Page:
• - Remediation (short term): Insert error checking
    • - Remediation (long term): <as above>

  11. EncryptDataUnits() lacks error handling - Data leak

    • - Severity: INFORMATIONAL
    • - Where: Common/Crypto.c line 1370
    • - Remediation (short term): Insert validation
    • - Remediation (long term): <as above>

Most of the MEDIUM severity ones are relatively easy to implement (at least the short term fixes at any rate)

Bill Cox's Responses

1. Weak Volume Header key derivation algorithm

The audit team got the most severe vulnerability right! The password hashing is so weak that one coder forked TrueCrypt to create VeraCrypt. A top priority for Phase 2 needs to be fixing this vulnerability. Scrypt should probably be included in the short term, while a memory-hard password hashing scheme winning the Password Hashing Competition should be employed long term.

Unfortunately, the audit team can only do so much. As they stated, they did not review the volume header format, or the rationale behind it, and it shows in their recommendations. They recommend that in the short term iteration count be increased to much more than 2,000, just as VeraCrypt does. However, they then recommend encoding this parameter in the volume header, showing that most likely they made one of the following errors:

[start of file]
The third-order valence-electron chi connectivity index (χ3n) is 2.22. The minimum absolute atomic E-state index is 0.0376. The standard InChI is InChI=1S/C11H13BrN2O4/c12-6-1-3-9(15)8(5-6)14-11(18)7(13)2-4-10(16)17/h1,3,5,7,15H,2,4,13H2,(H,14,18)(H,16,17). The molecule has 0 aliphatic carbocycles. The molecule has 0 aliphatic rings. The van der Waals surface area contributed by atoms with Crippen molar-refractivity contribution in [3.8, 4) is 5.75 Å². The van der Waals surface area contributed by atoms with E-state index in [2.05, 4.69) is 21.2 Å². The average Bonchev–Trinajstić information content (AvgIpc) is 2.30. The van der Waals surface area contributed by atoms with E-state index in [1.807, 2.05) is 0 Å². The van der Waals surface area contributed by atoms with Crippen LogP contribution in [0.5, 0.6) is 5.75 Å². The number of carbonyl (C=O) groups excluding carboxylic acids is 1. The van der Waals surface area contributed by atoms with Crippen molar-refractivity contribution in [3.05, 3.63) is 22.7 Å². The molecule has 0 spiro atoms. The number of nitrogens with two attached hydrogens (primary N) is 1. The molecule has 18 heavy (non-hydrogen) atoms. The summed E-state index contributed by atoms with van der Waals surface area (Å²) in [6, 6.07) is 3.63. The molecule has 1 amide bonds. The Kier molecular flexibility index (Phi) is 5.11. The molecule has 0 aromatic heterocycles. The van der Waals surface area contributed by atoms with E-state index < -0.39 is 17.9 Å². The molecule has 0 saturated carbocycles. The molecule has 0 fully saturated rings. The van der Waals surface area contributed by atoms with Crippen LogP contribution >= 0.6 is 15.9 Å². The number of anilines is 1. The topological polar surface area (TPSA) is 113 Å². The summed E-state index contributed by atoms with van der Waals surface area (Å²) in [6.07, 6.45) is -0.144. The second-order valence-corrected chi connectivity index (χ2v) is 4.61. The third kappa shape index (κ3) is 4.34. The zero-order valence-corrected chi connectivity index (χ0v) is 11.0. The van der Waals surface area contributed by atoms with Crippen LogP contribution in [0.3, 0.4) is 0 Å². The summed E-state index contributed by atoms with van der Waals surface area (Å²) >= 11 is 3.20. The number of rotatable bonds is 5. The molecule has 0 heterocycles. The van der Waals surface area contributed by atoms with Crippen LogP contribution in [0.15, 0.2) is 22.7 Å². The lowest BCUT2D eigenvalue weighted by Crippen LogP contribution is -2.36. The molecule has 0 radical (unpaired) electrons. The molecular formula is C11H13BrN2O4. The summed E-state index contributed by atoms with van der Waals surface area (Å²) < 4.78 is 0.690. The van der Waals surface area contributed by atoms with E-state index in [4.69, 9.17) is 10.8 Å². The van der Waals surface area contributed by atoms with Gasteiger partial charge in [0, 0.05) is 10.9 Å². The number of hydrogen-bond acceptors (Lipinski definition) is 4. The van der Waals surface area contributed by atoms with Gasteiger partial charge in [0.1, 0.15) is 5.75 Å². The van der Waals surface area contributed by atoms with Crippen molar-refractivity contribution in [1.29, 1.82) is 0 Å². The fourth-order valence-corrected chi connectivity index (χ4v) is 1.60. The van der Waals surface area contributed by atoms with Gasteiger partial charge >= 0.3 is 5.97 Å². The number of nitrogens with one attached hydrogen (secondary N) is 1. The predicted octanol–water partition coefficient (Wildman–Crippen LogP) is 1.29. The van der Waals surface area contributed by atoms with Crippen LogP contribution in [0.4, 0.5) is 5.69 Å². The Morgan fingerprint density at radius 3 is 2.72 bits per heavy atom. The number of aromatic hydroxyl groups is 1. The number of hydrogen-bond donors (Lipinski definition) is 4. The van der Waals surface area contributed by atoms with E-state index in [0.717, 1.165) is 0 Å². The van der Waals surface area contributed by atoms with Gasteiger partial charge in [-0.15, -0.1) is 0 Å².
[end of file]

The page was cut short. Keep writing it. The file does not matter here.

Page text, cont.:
1. They do not understand that volume headers in TC attempt to appear random
  2. They do not understand that encoding the iteration count in the clear would not appear random

Errors like this are human. It's just fun to find them :-) TrueCrypt does encode the salt in the clear, but salt appears random anyway. Nothing else is encoded in the clear. Because of this, TrueCrypt tries each possible password hashing function in sequence, until one is found that succeeds in decrypting the volume header. Because of this, there is a stronger motivation for TrueCrypt to use fast password hashing algorithms. If several were available that each take 1 second each, decrypting a volume would become unacceptably slow. Also, vastly different computing power and memory exists on the various machines running TrueCrypt, and while hashing 1GiB with Scrypt would be appropriate for a modern high-end laptop, this would simply not work on a 10-year-old machine. A solution is to use "garlic", as suggested in the Catena password hashing scheme. Increasing levels of difficulty are tried until the correct level is found. This slows down password hashing by about 2X, but is still far better than the situation with TrueCrypt today. Any delay could be eliminated by saving the result along with the path to the volume that TrueCrypt saves today, for users who do not require the ability to deny that a specific file is in fact a TrueCrypt volume. Users using FDE already give up this option, so the hashing parameters can be stored in the clear.